Monday, July 19, 2010

Special Needs FAQ: Will My Child Be With His Age-Group During the Weekend Programming?

For each child who takes part in our weekend programming, we want them to have a meaningful experience.  Our staff and volunteers desire to shepherd all children in our body, but there is a tension between meeting the individual needs of each person, while also doing what is best for the ministry as a whole.  This tension exists throughout our Children's Ministry programming, including how we allocate our resources, how we assign children to their small groups, the focus of the curricula, the crafts and activities we do, and how we minister to children with special needs.  Our goal is not to be "one size fits all," but "one size fits most."  With a ministry of around 1000 children, it will be impossible to meet the specific desires of every family. 

So, to answer the question above, the simple answer is "It depends."  In our experience over the past 6 or 7 years, there have been a number of possibilities, such as placing a child in his . . .
  1. Exact age-group.  As we noted in this post, our ultimate goal is for every child to be with his or her age-group.  We believe that meaningful and long-term peer relationships are a crucial part of spiritual growth, whether for children, teenagers, or adults.  That's why virtually every child is in a small group of children that are in the same grade-level.
  2. A slightly younger age-group.  There are situations when it is best to have a child in a lower grade level.  With school-age children, we typically assign children in our programming to the same grade level that they are in the school system.  For example, we have had children with autism who are in a grade or two lower than their age would typcially dictate.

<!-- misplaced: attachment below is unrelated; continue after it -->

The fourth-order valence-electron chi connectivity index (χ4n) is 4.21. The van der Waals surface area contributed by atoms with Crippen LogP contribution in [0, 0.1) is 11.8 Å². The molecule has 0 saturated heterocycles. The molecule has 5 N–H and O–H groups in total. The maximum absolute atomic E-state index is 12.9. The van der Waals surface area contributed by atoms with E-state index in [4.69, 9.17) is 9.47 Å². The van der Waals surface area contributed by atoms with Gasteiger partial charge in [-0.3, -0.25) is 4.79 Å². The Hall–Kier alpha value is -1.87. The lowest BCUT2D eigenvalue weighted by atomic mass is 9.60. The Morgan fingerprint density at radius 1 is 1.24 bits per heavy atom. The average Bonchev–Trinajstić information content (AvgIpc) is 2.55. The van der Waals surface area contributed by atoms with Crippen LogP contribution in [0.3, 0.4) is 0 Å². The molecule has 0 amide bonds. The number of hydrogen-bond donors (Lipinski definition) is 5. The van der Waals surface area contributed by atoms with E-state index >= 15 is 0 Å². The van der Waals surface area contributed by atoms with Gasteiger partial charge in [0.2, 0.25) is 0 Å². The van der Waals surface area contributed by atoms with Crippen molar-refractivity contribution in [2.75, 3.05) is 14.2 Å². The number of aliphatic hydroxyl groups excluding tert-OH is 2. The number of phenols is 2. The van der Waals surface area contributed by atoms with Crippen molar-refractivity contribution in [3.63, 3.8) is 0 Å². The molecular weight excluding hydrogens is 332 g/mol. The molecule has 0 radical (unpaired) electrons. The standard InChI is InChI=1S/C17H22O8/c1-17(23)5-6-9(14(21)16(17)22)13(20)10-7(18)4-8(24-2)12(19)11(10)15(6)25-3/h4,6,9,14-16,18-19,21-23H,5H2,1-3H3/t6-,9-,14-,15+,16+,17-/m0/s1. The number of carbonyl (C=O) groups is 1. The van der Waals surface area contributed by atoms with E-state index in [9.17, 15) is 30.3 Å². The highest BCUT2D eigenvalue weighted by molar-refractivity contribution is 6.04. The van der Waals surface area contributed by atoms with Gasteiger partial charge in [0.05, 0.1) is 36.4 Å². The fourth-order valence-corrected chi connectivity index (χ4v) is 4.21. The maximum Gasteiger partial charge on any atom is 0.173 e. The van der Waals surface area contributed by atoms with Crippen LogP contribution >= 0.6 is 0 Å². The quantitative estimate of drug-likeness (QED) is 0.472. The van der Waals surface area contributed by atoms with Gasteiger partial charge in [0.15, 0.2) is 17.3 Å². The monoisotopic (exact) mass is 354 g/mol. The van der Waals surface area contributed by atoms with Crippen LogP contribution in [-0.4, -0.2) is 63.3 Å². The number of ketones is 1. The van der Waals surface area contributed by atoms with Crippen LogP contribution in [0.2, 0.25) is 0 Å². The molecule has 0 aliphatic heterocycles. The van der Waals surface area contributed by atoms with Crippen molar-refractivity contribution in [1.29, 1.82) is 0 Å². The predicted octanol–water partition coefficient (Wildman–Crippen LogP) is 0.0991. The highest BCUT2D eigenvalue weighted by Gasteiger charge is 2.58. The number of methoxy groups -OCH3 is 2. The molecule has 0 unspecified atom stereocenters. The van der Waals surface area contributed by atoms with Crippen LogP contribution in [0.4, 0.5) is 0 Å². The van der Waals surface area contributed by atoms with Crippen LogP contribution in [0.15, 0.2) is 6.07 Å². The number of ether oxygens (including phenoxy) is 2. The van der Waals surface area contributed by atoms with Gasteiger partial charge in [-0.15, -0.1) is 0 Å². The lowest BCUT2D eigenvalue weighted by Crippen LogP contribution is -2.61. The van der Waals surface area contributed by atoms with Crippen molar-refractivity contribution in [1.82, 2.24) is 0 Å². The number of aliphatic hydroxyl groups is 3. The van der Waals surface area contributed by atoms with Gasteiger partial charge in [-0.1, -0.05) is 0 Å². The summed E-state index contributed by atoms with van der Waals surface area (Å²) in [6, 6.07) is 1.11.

3. Own room, temporarily (with a volunteer "shadow," but not with peers).  We have had children with health issues (such as a weakened immune system), for whom it would be dangerous to be in a group of children.  These children were placed in their own room with a shadow, until their health situation changed and their doctors allowed them to be around other children.  In these situations, the blessing for the parents was having the freedom to continue to worship in community, without worry about their children's safety.
  4. Something else?.  We realize that our current weekend programming may not be the right fit for all people who have special needs.  For example, what if we had a 21-year-old man who functions the level of a 6-9 year old?  At this point, we don't think it is best if he was in our Camp Grace (elementary) programming.  As we grow, we realize that we are likely to encounter more and more cases like these, and we will do our best to work with families to find the best possible solution.  All we can ask from families is for grace and patience, as we grow and desire to learn and adapt.
With regards to which small group each child is assigned to, we want parents to know that we don't make these decisions blindly or recklessly.  We want to dialogue with parents about what is best for the child and for the ministry as a whole.  Know that this dialogue is not necessarily a one-time event, but a long-term process and conversation, as we seek to balance the needs and wants of the individual family with the needs of the ministry as a whole.   

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